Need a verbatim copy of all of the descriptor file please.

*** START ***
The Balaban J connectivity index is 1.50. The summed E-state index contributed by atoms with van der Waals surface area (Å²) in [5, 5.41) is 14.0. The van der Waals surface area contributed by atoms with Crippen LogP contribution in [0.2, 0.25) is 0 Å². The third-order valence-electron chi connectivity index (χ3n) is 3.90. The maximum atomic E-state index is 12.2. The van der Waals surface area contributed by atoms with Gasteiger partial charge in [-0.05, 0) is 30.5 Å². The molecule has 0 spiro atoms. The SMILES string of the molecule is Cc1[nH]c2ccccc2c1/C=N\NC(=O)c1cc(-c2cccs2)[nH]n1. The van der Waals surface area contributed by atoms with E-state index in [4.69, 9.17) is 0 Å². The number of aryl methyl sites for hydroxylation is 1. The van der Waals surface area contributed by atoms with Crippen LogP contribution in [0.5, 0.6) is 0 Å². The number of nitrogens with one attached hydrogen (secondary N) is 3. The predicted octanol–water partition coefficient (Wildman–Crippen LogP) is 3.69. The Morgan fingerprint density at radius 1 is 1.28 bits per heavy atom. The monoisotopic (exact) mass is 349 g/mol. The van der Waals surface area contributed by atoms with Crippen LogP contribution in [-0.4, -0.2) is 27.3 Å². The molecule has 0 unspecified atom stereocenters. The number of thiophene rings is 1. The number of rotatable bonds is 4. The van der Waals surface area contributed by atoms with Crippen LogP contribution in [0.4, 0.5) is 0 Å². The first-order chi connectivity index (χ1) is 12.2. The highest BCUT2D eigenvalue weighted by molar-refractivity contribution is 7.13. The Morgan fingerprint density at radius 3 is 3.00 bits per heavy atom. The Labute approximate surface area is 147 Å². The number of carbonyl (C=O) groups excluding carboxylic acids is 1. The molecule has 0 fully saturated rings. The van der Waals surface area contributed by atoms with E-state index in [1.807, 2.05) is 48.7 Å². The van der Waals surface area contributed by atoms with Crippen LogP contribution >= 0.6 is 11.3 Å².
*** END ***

The Balaban J connectivity index is 1.50. The summed E-state index contributed by atoms with van der Waals surface area (Å²) in [5, 5.41) is 14.0. The van der Waals surface area contributed by atoms with Crippen LogP contribution in [0.2, 0.25) is 0 Å². The third-order valence-electron chi connectivity index (χ3n) is 3.90. The maximum atomic E-state index is 12.2. The van der Waals surface area contributed by atoms with Gasteiger partial charge in [-0.05, 0) is 30.5 Å². The molecule has 0 spiro atoms. The SMILES string of the molecule is Cc1[nH]c2ccccc2c1/C=N\NC(=O)c1cc(-c2cccs2)[nH]n1. The van der Waals surface area contributed by atoms with E-state index in [4.69, 9.17) is 0 Å². The number of aryl methyl sites for hydroxylation is 1. The van der Waals surface area contributed by atoms with Crippen LogP contribution in [0.5, 0.6) is 0 Å². The number of nitrogens with one attached hydrogen (secondary N) is 3. The predicted octanol–water partition coefficient (Wildman–Crippen LogP) is 3.69. The Morgan fingerprint density at radius 1 is 1.28 bits per heavy atom. The monoisotopic (exact) mass is 349 g/mol. The van der Waals surface area contributed by atoms with Crippen LogP contribution in [-0.4, -0.2) is 27.3 Å². The molecule has 0 unspecified atom stereocenters. The number of thiophene rings is 1. The number of rotatable bonds is 4. The van der Waals surface area contributed by atoms with Crippen LogP contribution in [0.4, 0.5) is 0 Å². The first-order chi connectivity index (χ1) is 12.2. The highest BCUT2D eigenvalue weighted by molar-refractivity contribution is 7.13. The Morgan fingerprint density at radius 3 is 3.00 bits per heavy atom. The Labute approximate surface area is 147 Å². The number of carbonyl (C=O) groups excluding carboxylic acids is 1. The molecule has 0 fully saturated rings. The van der Waals surface area contributed by atoms with E-state index in [1.807, 2.05) is 48.7 Å². The van der Waals surface area contributed by atoms with Crippen LogP contribution >= 0.6 is 11.3 Å².